Taking on Maryland's Invasive Species

Terrestrial Invasive Plants of the Potomac River Watershed

The Nature Conservancy actively works to prevent the spread of invasive plants on our preserves in Maryland through restoration and removal. You can help protect the lands you love by learning about some of the invasive plants commonly found in the Potomac River watershed.

What is an invasive plant?


Invasive plants are usually nonnative species that have been introduced intentionally or by accident and spread from human settings into natural areas with negative effects to our economy, environment or health. Free from the plant-eaters and parasites that keep them in check in their native ranges, they reproduce rapidly and spread aggressively, taking over natural areas and altering biological communities. Invasive plants have been referred to as a form of biological pollution.

Why should you be concerned?

Invasive species are one of the top threats to our natural heritage, along with habitat loss and degradation. Invasive plants can displace native species, eliminate food and habitat for wildlife, alter natural fire regimes and nutrient cycling in soils, and inhibit native plant regeneration. In the U.S. alone, invasive species cost over $120 billion annually in damage and control, and the cost they inflict on our natural heritage is immeasurable.

Whether you are acting as a steward for your own property, a local park, or a far away natural area, invasive plants are likely to be a problem. In the face of such global threats to biodiversity as habitat destruction and climate change, we can each make a difference by preventing and controlling the spread of invasive species.

Learn how to identify invasive plants.

For a start, take a look at the illustrations below to learn how to identify 10 of the most prevalent and problematic invasive plants in our region and how to control them. You can also participate in plant walks, weed control workdays, and invasive species trainings offered by local groups.

Spread the word, not the weed.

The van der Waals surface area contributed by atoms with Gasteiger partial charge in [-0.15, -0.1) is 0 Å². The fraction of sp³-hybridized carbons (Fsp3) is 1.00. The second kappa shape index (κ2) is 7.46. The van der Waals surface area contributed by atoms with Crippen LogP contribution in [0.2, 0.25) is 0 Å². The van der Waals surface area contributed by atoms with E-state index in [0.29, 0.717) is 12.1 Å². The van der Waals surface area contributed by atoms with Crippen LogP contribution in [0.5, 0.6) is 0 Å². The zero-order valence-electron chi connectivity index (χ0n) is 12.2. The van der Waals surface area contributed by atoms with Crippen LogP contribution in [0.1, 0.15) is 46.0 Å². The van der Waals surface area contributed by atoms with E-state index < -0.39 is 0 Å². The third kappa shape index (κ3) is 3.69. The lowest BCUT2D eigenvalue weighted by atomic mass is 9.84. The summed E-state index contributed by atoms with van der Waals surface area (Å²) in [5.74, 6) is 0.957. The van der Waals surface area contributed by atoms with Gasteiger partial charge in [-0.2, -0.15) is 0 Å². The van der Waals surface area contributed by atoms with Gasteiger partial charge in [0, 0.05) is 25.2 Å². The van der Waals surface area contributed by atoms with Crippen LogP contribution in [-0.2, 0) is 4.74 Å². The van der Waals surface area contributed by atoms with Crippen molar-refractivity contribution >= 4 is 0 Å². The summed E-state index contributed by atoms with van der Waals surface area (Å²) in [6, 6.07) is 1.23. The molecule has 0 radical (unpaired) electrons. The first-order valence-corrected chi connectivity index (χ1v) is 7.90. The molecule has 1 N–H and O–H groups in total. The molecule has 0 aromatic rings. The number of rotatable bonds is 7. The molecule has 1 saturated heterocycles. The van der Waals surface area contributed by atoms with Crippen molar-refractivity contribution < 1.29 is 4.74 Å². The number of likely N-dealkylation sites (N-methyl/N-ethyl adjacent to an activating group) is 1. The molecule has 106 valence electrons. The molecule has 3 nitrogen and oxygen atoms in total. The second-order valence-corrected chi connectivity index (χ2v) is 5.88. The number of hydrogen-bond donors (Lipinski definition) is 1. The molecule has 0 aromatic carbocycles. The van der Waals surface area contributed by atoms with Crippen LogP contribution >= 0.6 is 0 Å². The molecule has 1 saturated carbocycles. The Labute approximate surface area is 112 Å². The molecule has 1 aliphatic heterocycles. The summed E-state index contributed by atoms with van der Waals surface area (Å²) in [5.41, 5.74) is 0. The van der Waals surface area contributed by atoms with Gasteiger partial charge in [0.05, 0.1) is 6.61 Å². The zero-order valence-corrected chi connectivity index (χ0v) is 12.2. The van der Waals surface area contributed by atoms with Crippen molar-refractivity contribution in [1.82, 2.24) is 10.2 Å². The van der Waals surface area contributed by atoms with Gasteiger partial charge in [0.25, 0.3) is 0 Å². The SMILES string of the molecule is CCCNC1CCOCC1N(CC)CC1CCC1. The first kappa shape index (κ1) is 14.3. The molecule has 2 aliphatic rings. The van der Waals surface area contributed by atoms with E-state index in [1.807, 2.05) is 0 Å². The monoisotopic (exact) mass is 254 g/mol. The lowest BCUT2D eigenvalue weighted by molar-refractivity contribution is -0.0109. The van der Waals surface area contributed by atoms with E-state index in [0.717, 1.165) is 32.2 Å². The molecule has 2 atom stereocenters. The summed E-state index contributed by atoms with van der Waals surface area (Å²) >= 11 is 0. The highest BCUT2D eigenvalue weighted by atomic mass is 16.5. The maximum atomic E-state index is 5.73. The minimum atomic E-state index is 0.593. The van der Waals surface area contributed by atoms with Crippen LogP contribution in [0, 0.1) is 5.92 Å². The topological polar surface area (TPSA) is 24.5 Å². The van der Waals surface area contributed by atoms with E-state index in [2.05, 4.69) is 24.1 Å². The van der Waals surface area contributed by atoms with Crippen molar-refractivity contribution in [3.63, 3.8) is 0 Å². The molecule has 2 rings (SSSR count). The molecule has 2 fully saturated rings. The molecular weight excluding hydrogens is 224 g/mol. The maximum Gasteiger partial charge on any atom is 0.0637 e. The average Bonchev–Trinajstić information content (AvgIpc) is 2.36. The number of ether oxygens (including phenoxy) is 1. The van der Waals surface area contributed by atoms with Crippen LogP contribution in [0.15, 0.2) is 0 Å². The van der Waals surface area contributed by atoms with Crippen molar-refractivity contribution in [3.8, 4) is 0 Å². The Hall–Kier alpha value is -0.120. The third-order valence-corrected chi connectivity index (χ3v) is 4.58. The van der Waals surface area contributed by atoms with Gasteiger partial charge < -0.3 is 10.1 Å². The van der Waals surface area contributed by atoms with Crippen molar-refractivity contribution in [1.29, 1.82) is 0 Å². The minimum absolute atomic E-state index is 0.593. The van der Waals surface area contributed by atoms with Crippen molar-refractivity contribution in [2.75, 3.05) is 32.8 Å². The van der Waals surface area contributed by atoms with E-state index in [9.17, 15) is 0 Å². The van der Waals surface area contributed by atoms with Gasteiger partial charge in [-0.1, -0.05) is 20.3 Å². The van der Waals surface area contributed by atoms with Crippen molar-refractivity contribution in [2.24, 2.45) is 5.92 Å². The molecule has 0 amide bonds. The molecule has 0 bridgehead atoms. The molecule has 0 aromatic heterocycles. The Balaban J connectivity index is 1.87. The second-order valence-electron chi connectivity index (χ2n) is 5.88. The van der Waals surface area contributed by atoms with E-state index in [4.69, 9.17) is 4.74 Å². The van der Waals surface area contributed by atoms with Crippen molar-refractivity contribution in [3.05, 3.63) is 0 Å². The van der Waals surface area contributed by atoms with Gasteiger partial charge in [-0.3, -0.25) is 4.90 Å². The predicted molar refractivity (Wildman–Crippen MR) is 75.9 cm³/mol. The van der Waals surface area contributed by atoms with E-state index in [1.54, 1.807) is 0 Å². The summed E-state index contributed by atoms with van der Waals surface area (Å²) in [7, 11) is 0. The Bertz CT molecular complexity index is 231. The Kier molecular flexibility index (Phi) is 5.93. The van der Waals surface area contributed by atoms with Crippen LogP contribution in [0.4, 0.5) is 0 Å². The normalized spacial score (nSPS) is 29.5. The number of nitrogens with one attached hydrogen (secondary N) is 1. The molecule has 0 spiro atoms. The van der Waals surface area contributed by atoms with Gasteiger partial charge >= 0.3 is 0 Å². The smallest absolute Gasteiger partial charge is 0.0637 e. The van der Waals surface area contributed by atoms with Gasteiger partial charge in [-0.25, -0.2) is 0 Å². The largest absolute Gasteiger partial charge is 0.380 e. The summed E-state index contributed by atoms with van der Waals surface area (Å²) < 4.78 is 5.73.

Seeds of invasive plants are well adapted to spreading and easily “hitchhike” to new environments. Weed seeds can be carried in soil trapped in shoe or tire treads, in the soil of transplanted plants, in hay or straw used to stop erosion or feed animals, or even on your pant legs. Please help prevent new invasions by cleaning soil from your shoes and the tires of vehicles that may be driven into natural areas.

Become an educated consumer.


Don’t purchase or transplant invasive plants. Ask plant sellers before you buy, to be sure the plant you want is not invasive, and ask for alternatives if it is. Take the “Recommended Landscape Alternatives to Invasive Plants” wallet guide from this brochure with you to your nurseries and show them some examples.

Other types of invasive organisms in the area.


A variety of plants and animals has invaded our forests, fields and waters.

•    Invasive aquatic plants like water chestnut and giant salvinia choke our lakes and ponds, interfering with boating and other recreation.
•    Invasive animals like the snakehead fish and virile crayfish compete with and displace native species, harming the diversity and health of our rivers and streams.
•    Invasive insects like the emerald ash borer, Japanese beetle, and hemlock woolly adelgid kill millions of native trees each year.

What you can do at home and in your parks.